As Obama apologizes for Obamacare, some might wonder what took the President so long?
As previously reported by The Inquisitr, the cracks in President Obama’s confidence in Obamacare began to show when Jay Carney admitted a large percentage of Americans would lose their current health insurance plans under the Affordable Care Act.
Back in 2009, President Obama made this campaign promise:
“Let me be exactly clear about what health care reform means to you. First of all, if you’ve got health insurance, you like your doctors, you like your plan, you can keep your doctor, you can keep your plan. Nobody is talking about taking that away from you.”
But that supposed Obamacare fact turned out to not be true. Obamacare will cause about 16 million people, or over five percent of the American population, to lose their health insurance plans. So President Obama apologized publicly over this issue:
“I am sorry that they are finding themselves in this situation based on assurances they got from me. We’ve got to work hard to make sure that they know we hear them and we are going to do everything we can to deal with folks who find themselves in a tough position as a consequence of this.”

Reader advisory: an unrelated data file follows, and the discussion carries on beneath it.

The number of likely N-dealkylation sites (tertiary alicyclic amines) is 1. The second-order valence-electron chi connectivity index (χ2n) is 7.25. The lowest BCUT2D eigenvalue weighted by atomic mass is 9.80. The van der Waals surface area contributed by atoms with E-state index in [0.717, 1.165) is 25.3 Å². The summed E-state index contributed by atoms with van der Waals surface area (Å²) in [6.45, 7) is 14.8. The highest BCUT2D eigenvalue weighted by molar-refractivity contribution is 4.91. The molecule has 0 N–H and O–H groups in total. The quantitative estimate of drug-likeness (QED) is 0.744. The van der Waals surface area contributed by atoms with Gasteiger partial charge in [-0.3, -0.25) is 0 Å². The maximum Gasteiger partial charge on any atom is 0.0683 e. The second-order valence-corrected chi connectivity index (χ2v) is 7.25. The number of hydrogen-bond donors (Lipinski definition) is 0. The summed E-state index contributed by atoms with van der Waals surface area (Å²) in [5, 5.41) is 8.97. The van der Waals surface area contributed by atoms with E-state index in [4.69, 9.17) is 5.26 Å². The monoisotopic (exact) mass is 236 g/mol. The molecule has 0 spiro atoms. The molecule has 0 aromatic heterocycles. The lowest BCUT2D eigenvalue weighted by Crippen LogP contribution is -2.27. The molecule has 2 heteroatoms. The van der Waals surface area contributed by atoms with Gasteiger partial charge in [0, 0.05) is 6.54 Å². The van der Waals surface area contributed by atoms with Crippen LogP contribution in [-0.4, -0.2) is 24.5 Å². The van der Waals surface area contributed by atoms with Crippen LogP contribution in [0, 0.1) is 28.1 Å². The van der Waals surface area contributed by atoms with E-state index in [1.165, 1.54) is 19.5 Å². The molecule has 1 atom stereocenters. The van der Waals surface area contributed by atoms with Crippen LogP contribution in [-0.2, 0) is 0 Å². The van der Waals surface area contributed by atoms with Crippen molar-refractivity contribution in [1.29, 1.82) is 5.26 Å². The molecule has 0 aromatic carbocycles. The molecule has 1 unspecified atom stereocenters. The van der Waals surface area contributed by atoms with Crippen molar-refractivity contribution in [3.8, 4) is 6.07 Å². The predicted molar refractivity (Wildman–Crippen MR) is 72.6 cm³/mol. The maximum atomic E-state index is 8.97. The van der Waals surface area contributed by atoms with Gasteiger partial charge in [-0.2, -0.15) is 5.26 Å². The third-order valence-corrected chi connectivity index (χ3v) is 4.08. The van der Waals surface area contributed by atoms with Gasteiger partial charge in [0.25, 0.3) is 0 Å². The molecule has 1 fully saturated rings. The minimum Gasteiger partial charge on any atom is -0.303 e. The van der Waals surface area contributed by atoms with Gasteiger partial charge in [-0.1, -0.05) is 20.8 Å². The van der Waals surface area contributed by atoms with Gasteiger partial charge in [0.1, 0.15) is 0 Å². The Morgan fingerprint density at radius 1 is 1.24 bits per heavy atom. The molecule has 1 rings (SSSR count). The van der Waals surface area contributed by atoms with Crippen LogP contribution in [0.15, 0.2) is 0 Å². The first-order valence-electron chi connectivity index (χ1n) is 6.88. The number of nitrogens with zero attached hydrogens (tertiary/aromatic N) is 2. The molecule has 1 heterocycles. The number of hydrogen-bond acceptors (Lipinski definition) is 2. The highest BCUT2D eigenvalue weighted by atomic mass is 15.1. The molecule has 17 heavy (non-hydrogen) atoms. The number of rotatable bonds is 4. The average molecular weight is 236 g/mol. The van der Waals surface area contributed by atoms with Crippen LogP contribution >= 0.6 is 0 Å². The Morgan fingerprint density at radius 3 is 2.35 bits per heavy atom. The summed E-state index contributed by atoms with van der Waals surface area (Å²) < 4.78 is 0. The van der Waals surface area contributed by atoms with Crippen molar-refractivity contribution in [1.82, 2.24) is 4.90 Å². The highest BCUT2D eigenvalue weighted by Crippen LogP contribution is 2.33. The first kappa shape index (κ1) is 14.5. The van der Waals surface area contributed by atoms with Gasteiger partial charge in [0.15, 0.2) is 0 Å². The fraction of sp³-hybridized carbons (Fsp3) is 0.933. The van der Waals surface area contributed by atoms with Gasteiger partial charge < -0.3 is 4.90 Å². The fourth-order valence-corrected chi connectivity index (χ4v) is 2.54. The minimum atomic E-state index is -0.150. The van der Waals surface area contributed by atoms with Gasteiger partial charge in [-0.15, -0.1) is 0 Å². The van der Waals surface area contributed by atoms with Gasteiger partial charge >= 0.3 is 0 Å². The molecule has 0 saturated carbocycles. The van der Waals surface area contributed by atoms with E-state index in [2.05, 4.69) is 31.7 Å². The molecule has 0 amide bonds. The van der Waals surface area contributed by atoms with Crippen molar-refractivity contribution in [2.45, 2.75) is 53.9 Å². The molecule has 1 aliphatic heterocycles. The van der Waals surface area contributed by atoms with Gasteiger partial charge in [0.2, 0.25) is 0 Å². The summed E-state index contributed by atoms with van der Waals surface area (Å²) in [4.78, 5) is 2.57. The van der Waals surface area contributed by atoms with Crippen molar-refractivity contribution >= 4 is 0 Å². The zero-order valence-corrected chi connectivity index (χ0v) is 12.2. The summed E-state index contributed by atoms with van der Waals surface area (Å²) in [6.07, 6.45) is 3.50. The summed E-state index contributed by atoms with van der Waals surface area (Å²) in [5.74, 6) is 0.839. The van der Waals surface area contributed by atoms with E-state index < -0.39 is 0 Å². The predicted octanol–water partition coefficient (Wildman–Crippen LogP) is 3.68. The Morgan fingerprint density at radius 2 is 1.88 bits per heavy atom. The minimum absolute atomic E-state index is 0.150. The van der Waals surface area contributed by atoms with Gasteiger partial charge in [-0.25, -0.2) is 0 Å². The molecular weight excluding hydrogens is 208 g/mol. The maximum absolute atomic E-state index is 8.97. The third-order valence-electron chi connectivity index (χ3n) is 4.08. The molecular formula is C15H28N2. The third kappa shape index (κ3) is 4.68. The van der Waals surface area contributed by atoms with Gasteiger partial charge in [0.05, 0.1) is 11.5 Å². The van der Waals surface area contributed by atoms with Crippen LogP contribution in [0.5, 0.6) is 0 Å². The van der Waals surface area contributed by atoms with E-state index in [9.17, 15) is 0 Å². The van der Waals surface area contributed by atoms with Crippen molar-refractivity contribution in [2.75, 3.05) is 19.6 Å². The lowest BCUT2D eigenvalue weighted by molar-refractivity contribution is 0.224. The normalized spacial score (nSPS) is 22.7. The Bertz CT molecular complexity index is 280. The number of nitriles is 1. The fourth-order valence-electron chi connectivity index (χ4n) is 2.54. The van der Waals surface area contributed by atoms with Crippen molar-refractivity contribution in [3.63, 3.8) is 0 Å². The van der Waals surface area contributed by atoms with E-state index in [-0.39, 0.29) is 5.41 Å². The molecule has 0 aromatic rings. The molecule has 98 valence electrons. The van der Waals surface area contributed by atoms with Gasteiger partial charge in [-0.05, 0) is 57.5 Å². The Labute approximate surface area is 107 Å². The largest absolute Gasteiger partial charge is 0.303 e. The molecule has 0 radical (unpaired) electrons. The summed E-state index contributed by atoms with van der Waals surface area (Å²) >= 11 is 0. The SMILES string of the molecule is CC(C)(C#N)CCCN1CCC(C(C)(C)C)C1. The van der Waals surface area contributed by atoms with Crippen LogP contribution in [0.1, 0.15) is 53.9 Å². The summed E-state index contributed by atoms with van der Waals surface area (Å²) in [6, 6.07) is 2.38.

Obamacare enrollment has been dismal, with only six people signing up on the first day. Much of the Affordable Care Act’s failure to launch syndrome can be blamed on the slow performance of the HealthCare.gov website and the Obamacare glitches (check out our exclusive interview with Ben Simo, an expert “hacker” cited in front of Congress).
Kathleen Sebelius has been attempting to defend Obamacare, but critics have pointed out her answers sometimes defy logic. For example, Sebelius claimed it was necessary for single men to have maternity care as part of their health insurance package, but the only reason this makes any sense is because they’re hoping to spread the cost of maternity care onto single men, who comprise about 20 percent of the United States population.
And issues like that have President Obama apologizing again:
“Obviously we didn’t do a good enough job in terms of how we crafted the law. And, you know, that’s something I regret. That’s something we’re gonna do everything we can to get fixed… We’re looking at a range of options.”
Perhaps because of all these Obamacare problems, and this year’s various scandals, President Obama’s approval rating is worse than that of George W. Bush at the same point of their presidencies.
As Obama apologizes for Obamacare, what do you think the United States should do with the Affordable Care Act?